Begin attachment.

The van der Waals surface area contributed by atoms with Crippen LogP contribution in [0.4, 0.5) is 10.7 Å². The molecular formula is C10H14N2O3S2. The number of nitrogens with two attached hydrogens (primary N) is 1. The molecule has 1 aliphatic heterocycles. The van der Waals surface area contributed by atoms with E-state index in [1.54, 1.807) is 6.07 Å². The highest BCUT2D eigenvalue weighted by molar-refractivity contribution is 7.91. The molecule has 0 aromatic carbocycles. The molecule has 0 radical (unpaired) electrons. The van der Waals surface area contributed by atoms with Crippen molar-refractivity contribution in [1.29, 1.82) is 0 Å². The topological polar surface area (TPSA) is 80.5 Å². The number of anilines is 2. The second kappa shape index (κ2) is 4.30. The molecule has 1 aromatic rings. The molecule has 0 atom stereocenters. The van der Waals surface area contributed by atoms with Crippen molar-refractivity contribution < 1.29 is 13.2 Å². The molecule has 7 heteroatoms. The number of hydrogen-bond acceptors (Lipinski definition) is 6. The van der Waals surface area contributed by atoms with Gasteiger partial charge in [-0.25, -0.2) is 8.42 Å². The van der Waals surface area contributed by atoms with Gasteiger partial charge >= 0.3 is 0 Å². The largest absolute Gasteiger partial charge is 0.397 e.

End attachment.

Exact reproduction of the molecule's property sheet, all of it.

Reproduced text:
The van der Waals surface area contributed by atoms with Crippen LogP contribution in [0.4, 0.5) is 10.7 Å². The molecular formula is C10H14N2O3S2. The number of nitrogens with two attached hydrogens (primary N) is 1. The molecule has 1 aliphatic heterocycles. The van der Waals surface area contributed by atoms with E-state index in [1.54, 1.807) is 6.07 Å². The highest BCUT2D eigenvalue weighted by molar-refractivity contribution is 7.91. The molecule has 0 aromatic carbocycles. The molecule has 0 radical (unpaired) electrons. The van der Waals surface area contributed by atoms with Crippen molar-refractivity contribution in [1.29, 1.82) is 0 Å². The topological polar surface area (TPSA) is 80.5 Å². The number of anilines is 2. The second kappa shape index (κ2) is 4.30. The molecule has 1 aromatic rings. The molecule has 0 atom stereocenters. The van der Waals surface area contributed by atoms with Crippen molar-refractivity contribution < 1.29 is 13.2 Å². The molecule has 7 heteroatoms. The number of hydrogen-bond acceptors (Lipinski definition) is 6. The van der Waals surface area contributed by atoms with Gasteiger partial charge in [-0.25, -0.2) is 8.42 Å². The van der Waals surface area contributed by atoms with Gasteiger partial charge >= 0.3 is 0 Å². The largest absolute Gasteiger partial charge is 0.397 e.